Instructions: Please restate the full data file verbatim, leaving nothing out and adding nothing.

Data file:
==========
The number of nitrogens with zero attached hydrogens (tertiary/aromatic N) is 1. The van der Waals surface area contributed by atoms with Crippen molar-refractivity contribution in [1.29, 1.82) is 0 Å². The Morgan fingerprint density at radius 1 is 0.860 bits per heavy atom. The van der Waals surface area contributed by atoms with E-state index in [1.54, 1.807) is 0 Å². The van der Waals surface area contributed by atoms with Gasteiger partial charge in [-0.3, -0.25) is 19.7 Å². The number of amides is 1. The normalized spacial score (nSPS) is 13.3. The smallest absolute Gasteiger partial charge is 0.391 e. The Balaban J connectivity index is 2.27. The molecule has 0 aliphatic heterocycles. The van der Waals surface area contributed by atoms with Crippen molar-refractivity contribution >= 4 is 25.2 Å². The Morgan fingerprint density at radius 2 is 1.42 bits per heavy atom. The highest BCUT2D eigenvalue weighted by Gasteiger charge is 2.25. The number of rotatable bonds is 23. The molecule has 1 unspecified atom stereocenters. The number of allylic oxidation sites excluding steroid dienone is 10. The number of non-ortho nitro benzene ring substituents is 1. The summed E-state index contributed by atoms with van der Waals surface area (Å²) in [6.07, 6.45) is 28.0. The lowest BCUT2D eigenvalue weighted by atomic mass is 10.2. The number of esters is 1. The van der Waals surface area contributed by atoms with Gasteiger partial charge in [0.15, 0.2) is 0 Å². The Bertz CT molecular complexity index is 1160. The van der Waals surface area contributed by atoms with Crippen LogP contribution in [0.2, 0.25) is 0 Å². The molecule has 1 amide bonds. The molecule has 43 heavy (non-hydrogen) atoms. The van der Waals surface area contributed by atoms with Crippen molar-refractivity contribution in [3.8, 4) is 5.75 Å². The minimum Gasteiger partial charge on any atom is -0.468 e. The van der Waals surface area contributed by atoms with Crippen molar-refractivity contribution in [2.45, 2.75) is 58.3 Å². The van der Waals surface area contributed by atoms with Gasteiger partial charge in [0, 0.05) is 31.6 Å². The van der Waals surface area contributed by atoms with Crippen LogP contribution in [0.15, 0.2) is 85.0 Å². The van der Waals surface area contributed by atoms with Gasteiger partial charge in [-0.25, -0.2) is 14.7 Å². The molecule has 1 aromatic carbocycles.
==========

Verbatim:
The number of nitrogens with zero attached hydrogens (tertiary/aromatic N) is 1. The van der Waals surface area contributed by atoms with Crippen molar-refractivity contribution in [1.29, 1.82) is 0 Å². The Morgan fingerprint density at radius 1 is 0.860 bits per heavy atom. The van der Waals surface area contributed by atoms with E-state index in [1.54, 1.807) is 0 Å². The van der Waals surface area contributed by atoms with Gasteiger partial charge in [-0.3, -0.25) is 19.7 Å². The number of amides is 1. The normalized spacial score (nSPS) is 13.3. The smallest absolute Gasteiger partial charge is 0.391 e. The Balaban J connectivity index is 2.27. The molecule has 0 aliphatic heterocycles. The van der Waals surface area contributed by atoms with Crippen molar-refractivity contribution >= 4 is 25.2 Å². The Morgan fingerprint density at radius 2 is 1.42 bits per heavy atom. The highest BCUT2D eigenvalue weighted by Gasteiger charge is 2.25. The number of rotatable bonds is 23. The molecule has 1 unspecified atom stereocenters. The number of allylic oxidation sites excluding steroid dienone is 10. The number of non-ortho nitro benzene ring substituents is 1. The summed E-state index contributed by atoms with van der Waals surface area (Å²) in [6.07, 6.45) is 28.0. The lowest BCUT2D eigenvalue weighted by atomic mass is 10.2. The number of esters is 1. The van der Waals surface area contributed by atoms with Gasteiger partial charge in [0.15, 0.2) is 0 Å². The Bertz CT molecular complexity index is 1160. The van der Waals surface area contributed by atoms with Crippen LogP contribution in [0.2, 0.25) is 0 Å². The molecule has 1 amide bonds. The molecule has 43 heavy (non-hydrogen) atoms. The van der Waals surface area contributed by atoms with Crippen molar-refractivity contribution in [3.8, 4) is 5.75 Å². The minimum Gasteiger partial charge on any atom is -0.468 e. The van der Waals surface area contributed by atoms with Crippen molar-refractivity contribution in [2.45, 2.75) is 58.3 Å². The van der Waals surface area contributed by atoms with Gasteiger partial charge in [0, 0.05) is 31.6 Å². The van der Waals surface area contributed by atoms with Crippen LogP contribution in [0.15, 0.2) is 85.0 Å². The van der Waals surface area contributed by atoms with Gasteiger partial charge in [-0.25, -0.2) is 14.7 Å². The molecule has 1 aromatic carbocycles.